Redrawing the political map

Al-Ahram Weekly

May 26 2011

Mohamed Hafez*

Egypt’s political map has been redrawn since the 25 January Revolution, with previously unrepresented groups and actors entering the electoral fray.

Egypt’s political scene has been revitalised since the departure of former president Hosni Mubarak  on 11 February, and it is now dominated by three main forces. These include the 24 previously established political parties, forces unaffiliated with the conventional parties and represented by the recently formed Wasat (Centre) Party approved in February, the Karama (Dignity) Party currently under formation, and various protest movements, and the Muslim Brotherhood. This previously banned Islamist organisation is currently forming a political party to compete in the parliamentary elections in September, and it seems poised to hold the key to power in Egypt.

However, this open field has also drawn previously apolitical or politically less involved groups into the political fray. These include religious groups such as the Salafis, Sufis and Copts, as well as large portions of Egypt’s young people and other segments of society. These political forces, interacting with each other, are gradually reshaping the Egyptian political map.

The chief catalyst for this reshaping has come in the shape of decisions affecting the legal framework governing political activity. Foremost among these have been the suspension of the 1971 constitution and the creation of a Constitutional Amendment Committee, the amendments to constitutional articles 75, 76, 77, 88, 93, 139, 148, 179 and 189, the promulgation of the new political party law in accordance with Higher Council of the Armed Forces (HCAF) Decree 12/2011, and the 63-point Constitutional Declaration issued in February after the HCAF assumed control of the country. This clarified the roadmap during the transitional period and effectively pronounced the death of the 1971 constitution.

The new regulations have also cleared the way for more vigorous competition for the presidency, now that the amendments to articles 76 and 77 of the constitution have eased restrictions on nominations to this office. Whereas independent aspirants previously had to obtain the support of at least 250 members of the People’s Assembly and Shura Council, the lower and upper houses of the Egyptian parliament, now this minimum has been reduced to 30.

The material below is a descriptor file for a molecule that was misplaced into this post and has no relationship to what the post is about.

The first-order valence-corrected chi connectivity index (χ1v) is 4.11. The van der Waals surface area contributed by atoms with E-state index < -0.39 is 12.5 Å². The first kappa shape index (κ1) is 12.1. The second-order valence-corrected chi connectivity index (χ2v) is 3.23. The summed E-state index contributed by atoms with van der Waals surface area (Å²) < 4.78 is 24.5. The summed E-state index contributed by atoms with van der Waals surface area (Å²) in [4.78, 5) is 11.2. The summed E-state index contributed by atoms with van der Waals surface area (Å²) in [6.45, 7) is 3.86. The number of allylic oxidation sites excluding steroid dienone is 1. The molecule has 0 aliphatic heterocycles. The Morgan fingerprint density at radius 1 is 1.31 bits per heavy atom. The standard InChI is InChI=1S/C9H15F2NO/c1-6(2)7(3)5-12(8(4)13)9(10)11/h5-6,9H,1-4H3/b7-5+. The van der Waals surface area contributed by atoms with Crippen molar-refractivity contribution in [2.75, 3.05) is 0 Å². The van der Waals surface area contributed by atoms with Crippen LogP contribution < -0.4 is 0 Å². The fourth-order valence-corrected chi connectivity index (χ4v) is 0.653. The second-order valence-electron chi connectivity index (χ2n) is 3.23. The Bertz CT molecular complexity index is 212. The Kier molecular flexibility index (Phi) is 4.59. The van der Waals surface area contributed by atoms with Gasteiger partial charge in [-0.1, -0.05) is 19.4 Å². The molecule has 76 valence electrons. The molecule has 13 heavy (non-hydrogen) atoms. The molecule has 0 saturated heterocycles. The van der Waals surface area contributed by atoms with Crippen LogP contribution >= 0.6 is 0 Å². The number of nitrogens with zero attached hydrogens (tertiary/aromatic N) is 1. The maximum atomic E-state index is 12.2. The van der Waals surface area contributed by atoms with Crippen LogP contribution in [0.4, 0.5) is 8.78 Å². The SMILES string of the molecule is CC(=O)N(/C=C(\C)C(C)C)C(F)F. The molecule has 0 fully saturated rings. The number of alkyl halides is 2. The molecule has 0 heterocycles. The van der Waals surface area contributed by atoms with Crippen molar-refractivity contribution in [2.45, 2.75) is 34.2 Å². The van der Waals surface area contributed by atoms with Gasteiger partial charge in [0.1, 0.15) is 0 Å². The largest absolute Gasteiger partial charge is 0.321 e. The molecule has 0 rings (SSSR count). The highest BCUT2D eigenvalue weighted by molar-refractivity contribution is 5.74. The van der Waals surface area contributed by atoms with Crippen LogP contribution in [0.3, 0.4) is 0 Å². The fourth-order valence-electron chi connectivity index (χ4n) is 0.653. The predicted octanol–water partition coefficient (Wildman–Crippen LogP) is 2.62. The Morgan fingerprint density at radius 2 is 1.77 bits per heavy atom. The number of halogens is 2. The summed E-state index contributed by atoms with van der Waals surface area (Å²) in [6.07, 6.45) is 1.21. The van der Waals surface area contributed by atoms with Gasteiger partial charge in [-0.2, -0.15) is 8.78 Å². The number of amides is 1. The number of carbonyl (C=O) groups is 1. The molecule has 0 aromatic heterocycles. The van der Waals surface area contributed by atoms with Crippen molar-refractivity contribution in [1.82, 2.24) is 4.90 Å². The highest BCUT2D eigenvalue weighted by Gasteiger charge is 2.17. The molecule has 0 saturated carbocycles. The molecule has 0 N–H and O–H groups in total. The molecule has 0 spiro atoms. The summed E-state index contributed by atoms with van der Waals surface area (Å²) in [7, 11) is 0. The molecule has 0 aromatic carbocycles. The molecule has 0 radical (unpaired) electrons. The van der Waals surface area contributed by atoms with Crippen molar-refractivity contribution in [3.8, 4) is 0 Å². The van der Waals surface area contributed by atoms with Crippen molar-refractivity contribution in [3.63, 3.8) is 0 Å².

Alternatively, under the new law candidates can solicit the support of a minimum of 30,000 eligible voters spread across at least 15 governorates, provided that the number of supporters in any one of these is no fewer than 1,000. Should political parties wish to nominate a candidate for the presidency, they must have won at least one seat in the People’s Assembly or Shura Council in the last parliamentary elections.

Under the previous regulations, a party had to have been in continual existence for at least five years before becoming eligible to field a candidate. Before the recent amendments, such a party also had to occupy at least three per cent of People’s Assembly and Shura Council seats contestable at election, and any party’s prospective nominee had to have served for at least one year continuously as a member of that party’s leadership.

Naturally, the effect of the recent amendments has been reflected in both the number and the characteristics of the presidential election candidates, of which there are 19 so far from various party lists, independents and reform movements. Currently, there are 12 independent candidates seeking election to the presidency. Two of these served as ministers under the former regime and in official capacities in the Arab League: Ahmed Goweili, former minister of supply and trade and secretary-general of the Council for Arab Economic Unity, and Amr Moussa, previously foreign minister and then Arab League secretary-general.

Four candidates hail from the military establishment, these being former Armed Forces Chief-of-Staff General Magdi Hatata, General Sameh Seif El-Yazal, who has served in General Intelligence and as minister plenipotentiary at the Egyptian Embassy in London, General Mohamed Ali Bilal, who served as commander of the Egyptian forces in the Second Gulf War, and former prime minister General Ahmed Shafik.

Two women are also standing in the elections for the presidency: Anas El-Wugoud Elewa, a novelist and member of the Egyptian Writers Federation, and Butheina Kamel Rashwan, a prominent media personality and political activist. Other independent candidates include counsellor Hisham El-Bastawisi, former assistant justice in the Court of Cassation, Abdel-Moneim Abul-Fotouh, who recently broke with the Muslim Brotherhood, Mohamed Muqbil, a well-known member of the medical profession, and Sheikh Mahmoud Amer, a member of the Salafist Ansar Al-Sunna group who gained notoriety for a fatwa effectively calling for the death of former International Atomic Energy Agency (IAEA) director Mohamed El-Baradei.

So far, six political parties have also put forward candidates for the presidential elections, these being the leaders of the Ghad (Tomorrow), Nasserist, Takaful (Solidarity), Karama (Dignity), Labour and Misr Al-Hurra (Free Egypt) parties. In addition, there is a single candidate representing the movement for change, this being El-Baradei himself. With the presidential elections in mind, the parties are already gearing up for the parliamentary elections in order to meet one of the qualifying conditions for their presidential nominees, which is to obtain at least one seat in either the People’s Assembly or the Shura Council. This helps explain why there are already so many presidential candidates, despite the fact that the date of the presidential elections has not yet been set.

This map of the candidates in the presidential elections invites various observations. First, one notes that against 18 independent and political party candidates only one candidate — El-Baradei — has emerged from the ranks of the Egyptian Association for Change, the Kifaya (Enough) Movement and the 6 April Movement, which together formed the catalyst for the uprising that brought down the former regime. This suggests that these movements lack vision regarding Egypt’s political leadership over the coming phase.